• When I rinsed the yarn, very little dye came off. Wash with mild soap, and then hang to dry.
Kool-Aid Pink
  • 2 packets Pink Lemonade Kool-Aid, 2 packets Cherry Kool-Aid
This looked a little like ground beef while it was simmering (it completely freaked my roommate out!)

Kool-Aid Grape-Grey
  • 3 packets Grape Kool-Aid
I suppose that this must look purple when it is diluted to the drink, but the dye looked black... and the resulting color is very gray.

Boosted Kool-Aid blue raz teal
  • 2 Ice Blue raspberry lemonade Kool-Aid packets. 4 drops blue food coloring, 2 drops yellow
Bright and fun!

Purple Attempt - take 1!
  • 1 Kool-Aid Ice Blue raspberry lemonade packet, 1 packet pink lemonade. 5 drops blue food coloring, 10 drops red.
I was disappointed. I was hoping that the purple would come out as vibrant as the pink and the teal, but when combined the purple is fairly muted.

I'm super excited that I was able to dye this wool-acrylic blend! Now my remnant afghan will have some more punch to it and stand out more than the sampler afghan.

Some helpful dying references

Tuesday, April 21, 2009

Search for the Big Needle Blankets

I will have a ton of left over Lion Brand Wool-Ease Yarn (from my sampler afghan), and I thought it would be fun to use up my stash in a remnant blanket. I would love to use 4-6 strands at once so this project would go quickly, and give me something warm to cuddle with and to remember various gifts that I've made over the years. So let the search begin!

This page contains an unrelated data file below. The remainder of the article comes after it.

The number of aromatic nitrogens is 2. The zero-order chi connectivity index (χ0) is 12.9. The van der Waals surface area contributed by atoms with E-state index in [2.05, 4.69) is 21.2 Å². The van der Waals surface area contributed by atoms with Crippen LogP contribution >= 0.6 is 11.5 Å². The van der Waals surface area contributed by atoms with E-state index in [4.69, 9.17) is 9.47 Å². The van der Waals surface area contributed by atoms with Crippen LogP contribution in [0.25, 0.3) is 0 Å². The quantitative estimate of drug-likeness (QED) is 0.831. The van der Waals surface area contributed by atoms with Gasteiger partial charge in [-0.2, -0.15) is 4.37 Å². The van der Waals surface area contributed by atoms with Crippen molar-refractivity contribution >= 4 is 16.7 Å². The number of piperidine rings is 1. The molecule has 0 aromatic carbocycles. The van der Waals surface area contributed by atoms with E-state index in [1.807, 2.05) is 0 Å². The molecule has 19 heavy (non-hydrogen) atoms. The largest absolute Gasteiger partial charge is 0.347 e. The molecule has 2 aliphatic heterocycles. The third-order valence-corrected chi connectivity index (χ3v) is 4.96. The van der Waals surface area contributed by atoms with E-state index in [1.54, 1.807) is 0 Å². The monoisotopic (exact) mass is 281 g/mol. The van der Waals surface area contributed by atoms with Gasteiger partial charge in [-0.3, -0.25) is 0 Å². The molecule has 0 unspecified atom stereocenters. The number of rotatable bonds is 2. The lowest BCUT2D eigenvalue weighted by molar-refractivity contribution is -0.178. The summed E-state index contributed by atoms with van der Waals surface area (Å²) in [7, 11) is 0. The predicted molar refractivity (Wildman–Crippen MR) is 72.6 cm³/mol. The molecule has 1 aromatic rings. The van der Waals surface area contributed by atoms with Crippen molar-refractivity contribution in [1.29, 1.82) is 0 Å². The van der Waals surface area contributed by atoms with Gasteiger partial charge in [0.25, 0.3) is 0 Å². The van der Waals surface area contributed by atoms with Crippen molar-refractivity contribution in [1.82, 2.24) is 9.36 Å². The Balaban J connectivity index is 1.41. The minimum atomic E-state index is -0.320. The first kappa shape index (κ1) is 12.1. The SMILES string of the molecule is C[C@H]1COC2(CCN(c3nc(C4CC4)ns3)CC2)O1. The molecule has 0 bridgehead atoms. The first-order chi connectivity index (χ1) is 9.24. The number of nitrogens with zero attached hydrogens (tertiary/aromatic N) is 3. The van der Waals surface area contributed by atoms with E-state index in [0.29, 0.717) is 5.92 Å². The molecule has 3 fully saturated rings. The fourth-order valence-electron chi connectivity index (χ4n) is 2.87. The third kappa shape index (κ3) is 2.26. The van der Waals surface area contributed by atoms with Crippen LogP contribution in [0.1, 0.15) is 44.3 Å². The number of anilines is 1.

At first glance, many of the projects that came up were only stockinette (Lion Brand has about a dozen on their website), but further searches revealed more interesting projects.

  • Hot Damn Afghan - There are no pictures, and it is sloppily written, but the three patterns listed here are simple enough. One has a drop stitch (which would make the project go even faster), and the other two have some combination that would be really simple to swatch and see if you like the results.
  • 6-Hour Afghan - You will need to create a log-in, but the pattern is free, simple, stockinette. They have "multiple" big needle patterns, but they are stockinette with different colored yarns held together.